Gordon Campbell | Parliament TV | Parliament Today | News Video | Crime | Employers | Housing | Immigration | Legal | Local Govt. | Maori | Welfare | Unions | Youth | Search

 


Christchurch Agency is Change Maker on Family Violence

Christchurch Agency Featured as Change Maker on Family Violence Scene

Christchurch charity Aviva’s innovative approach to family violence has led to it being featured as one of three agencies in the country to be highlighted in the Glenn Inquiry’s ‘Stories of Change’ (released today).

Aviva (formerly Christchurch Women’s Refuge) adopted a new strategic direction in late 2011, based on their inherent belief in everyone’s potential to lead their own positive journey of change. “Essentially we’ve been looking at new and improved ways to overcome the growing problem of family violence in New Zealand, our most significant human rights issue” says CEO Nicola Woodward. “We recognised that, whilst our traditional approach enabled women and children to become safe we weren’t fundamentally changing the landscape and that, until we did so, we’d remain an ambulance at the bottom of the cliff.”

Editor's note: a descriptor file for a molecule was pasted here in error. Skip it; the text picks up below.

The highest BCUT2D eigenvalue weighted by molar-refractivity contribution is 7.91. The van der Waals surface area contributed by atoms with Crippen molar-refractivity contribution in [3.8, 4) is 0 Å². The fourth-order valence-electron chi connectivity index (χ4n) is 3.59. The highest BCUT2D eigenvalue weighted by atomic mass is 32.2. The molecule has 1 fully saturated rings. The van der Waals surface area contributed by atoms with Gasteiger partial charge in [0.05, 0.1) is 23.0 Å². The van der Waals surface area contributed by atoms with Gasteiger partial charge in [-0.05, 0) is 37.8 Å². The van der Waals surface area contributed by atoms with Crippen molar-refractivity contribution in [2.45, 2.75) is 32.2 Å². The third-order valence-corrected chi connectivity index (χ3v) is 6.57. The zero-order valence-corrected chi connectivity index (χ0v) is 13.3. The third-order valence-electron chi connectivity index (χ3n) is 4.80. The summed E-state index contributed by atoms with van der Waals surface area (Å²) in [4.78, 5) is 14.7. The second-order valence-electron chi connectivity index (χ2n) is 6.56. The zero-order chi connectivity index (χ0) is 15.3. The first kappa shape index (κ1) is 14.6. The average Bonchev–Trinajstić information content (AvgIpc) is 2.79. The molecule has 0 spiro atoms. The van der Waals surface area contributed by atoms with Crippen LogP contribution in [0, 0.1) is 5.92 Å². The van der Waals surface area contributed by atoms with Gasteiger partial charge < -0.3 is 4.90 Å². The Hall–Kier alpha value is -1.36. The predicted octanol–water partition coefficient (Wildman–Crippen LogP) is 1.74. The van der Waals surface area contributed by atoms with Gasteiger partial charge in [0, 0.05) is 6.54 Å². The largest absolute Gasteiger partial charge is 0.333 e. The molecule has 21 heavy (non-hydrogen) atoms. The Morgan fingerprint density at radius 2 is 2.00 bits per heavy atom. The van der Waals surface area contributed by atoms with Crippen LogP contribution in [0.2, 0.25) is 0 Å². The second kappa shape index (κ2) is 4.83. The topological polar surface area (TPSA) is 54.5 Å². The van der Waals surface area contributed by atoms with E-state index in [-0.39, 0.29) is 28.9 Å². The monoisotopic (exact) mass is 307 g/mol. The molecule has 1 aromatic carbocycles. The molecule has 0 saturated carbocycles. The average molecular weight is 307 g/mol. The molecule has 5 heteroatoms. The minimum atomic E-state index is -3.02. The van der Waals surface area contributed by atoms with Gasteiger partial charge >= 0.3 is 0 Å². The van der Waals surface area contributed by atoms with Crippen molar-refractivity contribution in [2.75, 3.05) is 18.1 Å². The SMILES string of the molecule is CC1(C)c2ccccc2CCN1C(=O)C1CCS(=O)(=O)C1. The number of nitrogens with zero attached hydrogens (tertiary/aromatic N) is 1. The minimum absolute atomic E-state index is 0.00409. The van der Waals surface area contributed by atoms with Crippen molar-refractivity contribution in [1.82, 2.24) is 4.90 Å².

Working in a post-earthquake environment brought new demands but also provided Aviva with an exceptional opportunity to do things differently. “Business as usual simply wasn’t an option” Woodward says. “Like other sectors in Christchurch over the past few years, we started to think outside the box, because we had to consider how we could better support individuals and families to overcome the multiple traumas caused not only by family violence but also the earthquakes and their aftermath.”